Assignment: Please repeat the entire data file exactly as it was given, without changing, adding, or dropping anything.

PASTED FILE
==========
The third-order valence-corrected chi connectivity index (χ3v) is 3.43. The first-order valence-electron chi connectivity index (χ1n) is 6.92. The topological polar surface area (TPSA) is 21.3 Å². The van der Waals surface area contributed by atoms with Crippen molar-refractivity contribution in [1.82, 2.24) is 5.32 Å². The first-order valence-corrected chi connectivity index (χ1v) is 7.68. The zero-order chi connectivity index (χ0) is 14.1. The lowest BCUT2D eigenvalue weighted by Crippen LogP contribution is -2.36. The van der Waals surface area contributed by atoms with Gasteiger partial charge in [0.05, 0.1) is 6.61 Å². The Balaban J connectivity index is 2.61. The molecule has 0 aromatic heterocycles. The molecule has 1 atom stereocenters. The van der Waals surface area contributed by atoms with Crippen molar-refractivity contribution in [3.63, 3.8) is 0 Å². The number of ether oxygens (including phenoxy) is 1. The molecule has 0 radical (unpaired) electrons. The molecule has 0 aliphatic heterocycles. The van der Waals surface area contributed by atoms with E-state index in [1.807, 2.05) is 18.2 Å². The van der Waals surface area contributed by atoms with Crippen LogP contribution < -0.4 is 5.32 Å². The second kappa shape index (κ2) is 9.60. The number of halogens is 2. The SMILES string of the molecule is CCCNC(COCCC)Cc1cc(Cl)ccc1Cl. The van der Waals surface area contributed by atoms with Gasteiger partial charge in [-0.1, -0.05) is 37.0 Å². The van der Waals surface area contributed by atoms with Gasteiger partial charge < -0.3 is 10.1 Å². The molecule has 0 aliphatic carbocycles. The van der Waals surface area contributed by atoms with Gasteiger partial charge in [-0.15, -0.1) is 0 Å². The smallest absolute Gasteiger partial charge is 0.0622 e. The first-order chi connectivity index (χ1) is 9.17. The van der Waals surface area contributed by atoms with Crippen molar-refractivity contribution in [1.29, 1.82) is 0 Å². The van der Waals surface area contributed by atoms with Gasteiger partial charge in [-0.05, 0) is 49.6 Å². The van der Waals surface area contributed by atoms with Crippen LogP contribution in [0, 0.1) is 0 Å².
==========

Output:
The third-order valence-corrected chi connectivity index (χ3v) is 3.43. The first-order valence-electron chi connectivity index (χ1n) is 6.92. The topological polar surface area (TPSA) is 21.3 Å². The van der Waals surface area contributed by atoms with Crippen molar-refractivity contribution in [1.82, 2.24) is 5.32 Å². The first-order valence-corrected chi connectivity index (χ1v) is 7.68. The zero-order chi connectivity index (χ0) is 14.1. The lowest BCUT2D eigenvalue weighted by Crippen LogP contribution is -2.36. The van der Waals surface area contributed by atoms with Gasteiger partial charge in [0.05, 0.1) is 6.61 Å². The Balaban J connectivity index is 2.61. The molecule has 0 aromatic heterocycles. The molecule has 1 atom stereocenters. The van der Waals surface area contributed by atoms with Crippen molar-refractivity contribution in [3.63, 3.8) is 0 Å². The number of ether oxygens (including phenoxy) is 1. The molecule has 0 radical (unpaired) electrons. The molecule has 0 aliphatic heterocycles. The van der Waals surface area contributed by atoms with E-state index in [1.807, 2.05) is 18.2 Å². The van der Waals surface area contributed by atoms with Crippen LogP contribution < -0.4 is 5.32 Å². The second kappa shape index (κ2) is 9.60. The number of halogens is 2. The SMILES string of the molecule is CCCNC(COCCC)Cc1cc(Cl)ccc1Cl. The van der Waals surface area contributed by atoms with Gasteiger partial charge in [-0.1, -0.05) is 37.0 Å². The van der Waals surface area contributed by atoms with Gasteiger partial charge < -0.3 is 10.1 Å². The molecule has 0 aliphatic carbocycles. The van der Waals surface area contributed by atoms with Gasteiger partial charge in [-0.15, -0.1) is 0 Å². The smallest absolute Gasteiger partial charge is 0.0622 e. The first-order chi connectivity index (χ1) is 9.17. The van der Waals surface area contributed by atoms with Crippen molar-refractivity contribution in [1.29, 1.82) is 0 Å². The van der Waals surface area contributed by atoms with Gasteiger partial charge in [-0.05, 0) is 49.6 Å². The van der Waals surface area contributed by atoms with Crippen LogP contribution in [0, 0.1) is 0 Å².